How to Plan Your First Real World Vacation

When you went on vacation during college, your parents probably planned the whole thing from start to finish. Unfortunately, you don’t get a spring break in the real world, and you’re lucky to get Christmas Eve off. Oftentimes, work life gets so busy that it can feel like you don’t have time for a getaway, so when you do decide to take a break from work, it’s important to make sure that you do it right. From asking your boss for time off to finding places to stay, these are the six most important things to consider when planning your first real world vacation. 

1. Asking for time off

Before you plan your vacation, whether it be for a few days or two weeks, it’s important that you tell your boss in advance. Many post-collegiettes don’t realize how much time you really should give an employer, and telling your boss a week before you leave is not the smartest idea—you won’t have time to finish everything that needs to be done before you go out of the office. Make sure you give at least two weeks of notice, preferably three to four (especially if it's a longer vacation), so your boss has time to figure out what needs to be done before you leave.

2. Deciding where to go

You probably have multiple dream vacations planned in your head already, from lounging on the beach in the Caribbean to backpacking through Asia. Take time to think about what kind of vacation you really want and ask yourself a few important questions. First, who will you go with? Are you going to go on a solo trip or with a group of friends? Second, do you you want to visit cities or go somewhere more rural? Finally, do you want a restful, relaxing vacation? Or do you want to make it as adventurous as possible? Make a list of the places you would like to go to, and divide your list into pros and cons. For example, a pro for the Caribbean (depending on your personality) would be getting to lounge on the beach and a con could be not having as many opportunities to check out museums. After you're finished with that list, start eliminating the options with the most cons and go forward from there. If you are traveling with others, they should lists as well—that way, you can find a place that you mutually agree upon. Once you do decide on a place, sites such as Mygola can help you create a custom itinerary so you don’t have to feel stressed about creating your own from scratch.

3. Creating a budget

What are you willing to spend? You need to take into account all that goes into planning and budgeting for a vacation, including flights, lodging, food and transportation. It adds up! Look into your destination before you book anything to try and gauge how much money you will need. The price to take a road trip with friends will likely be much different than what it would be to go to Europe, so do your research! You should prioritize where you'll be spending and where you can save. For example, if you're a big foodie, you'll want to spend on nice restaurants and save on housing.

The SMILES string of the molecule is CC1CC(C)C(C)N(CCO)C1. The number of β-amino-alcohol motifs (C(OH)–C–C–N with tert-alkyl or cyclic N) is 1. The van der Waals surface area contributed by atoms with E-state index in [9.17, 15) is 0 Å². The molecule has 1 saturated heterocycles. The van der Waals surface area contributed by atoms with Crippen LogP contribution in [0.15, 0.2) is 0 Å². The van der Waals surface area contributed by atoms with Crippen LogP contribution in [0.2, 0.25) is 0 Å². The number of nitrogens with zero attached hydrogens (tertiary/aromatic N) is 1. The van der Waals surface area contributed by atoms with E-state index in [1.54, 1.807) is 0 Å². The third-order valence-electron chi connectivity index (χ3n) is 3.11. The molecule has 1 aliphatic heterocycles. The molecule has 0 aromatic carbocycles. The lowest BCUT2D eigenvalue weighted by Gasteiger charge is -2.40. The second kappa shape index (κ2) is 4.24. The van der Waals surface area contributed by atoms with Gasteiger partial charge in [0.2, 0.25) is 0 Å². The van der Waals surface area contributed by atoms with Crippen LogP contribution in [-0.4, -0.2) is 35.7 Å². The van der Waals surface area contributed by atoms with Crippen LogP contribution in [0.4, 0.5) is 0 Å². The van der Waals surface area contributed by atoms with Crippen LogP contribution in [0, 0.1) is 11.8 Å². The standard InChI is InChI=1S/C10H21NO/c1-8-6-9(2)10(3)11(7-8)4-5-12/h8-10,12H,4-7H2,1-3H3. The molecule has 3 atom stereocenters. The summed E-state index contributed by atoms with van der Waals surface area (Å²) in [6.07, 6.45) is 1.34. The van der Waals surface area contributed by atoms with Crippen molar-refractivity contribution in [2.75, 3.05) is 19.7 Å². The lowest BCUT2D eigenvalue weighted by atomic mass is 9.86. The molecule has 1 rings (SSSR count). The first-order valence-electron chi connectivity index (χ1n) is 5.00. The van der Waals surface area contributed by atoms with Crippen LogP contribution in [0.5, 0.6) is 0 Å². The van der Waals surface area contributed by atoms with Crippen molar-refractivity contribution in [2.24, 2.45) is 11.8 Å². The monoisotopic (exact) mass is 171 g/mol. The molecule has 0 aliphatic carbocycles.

4. Booking your flight

Would you rather spend less money and leave really early in the morning, or depart at a more reasonable time but end up paying more? Figuring out when you want to travel is crucial to the planning process, so it’s important to ask yourself such questions. No matter what you decide, you'll want to take advantage of the best deal possible. Websites like GetGoing can score you 40 percent discounts on fights—perfect for budget travelers. Other sites like Expedia and Kayak are great because they let you to compare flights across all airlines, allowing you to find the cheapest route.

5. Choosing where to stay

If you're vacationing on a budget, it’s probably best to stay in a hostel or rent an apartment. Hotels can get very expensive and it’s not worth the money if you can stay somewhere that is just as clean, but cheaper. For hostels, check out both Hostelworld and Hostel.com. These sites allow you to read reviews and descriptions about different hostels your desired area. Remember to think about what kind of hostel you would like to stay in and do your research—some are popular with traveling college students (so there's likely to be more of a nightlife), where others are known for being quiet places with many traveling families. If you'd like to have your own space, try renting an apartment instead of a hostel. Take a look at Airbnb or HomeAway for some great options. Both list reviews, photos and detailed information about the places available for rent. 

6. Making a packing list

Make a list of what you need to pack, grouping similar items into categories. Keeping toiletries, clothing, shoes, etc. separated in this way will help you stay organized and you'll feel less stressed both while packing and unpacking. Packing really depends on your preferences and you'll need to pack for the specific type of vacation you’ll be taking. If you’re going to several different locations abroad, it’s probably a good idea to bring a hiking backpack—it would be a hassle to drag along your suitcase on trains and busses. If you are going to backpack, it’s wise to bring a few versatile outfits instead of several weeks' worth (that would get heavy)—you can use a Laundromat or a washer/dryer in your hostel. Also, don’t forget to bring First Aid necessities—Band-aids, Neosporin, bug spray, sunscreen, Advil and Tylenol—you never know when you might get hurt or sick, and it's always best to have something on hand.

Now that you know how to start planning your first real world vacation, you’re ready to tackle your itinerary! Get to scheduling, graduette!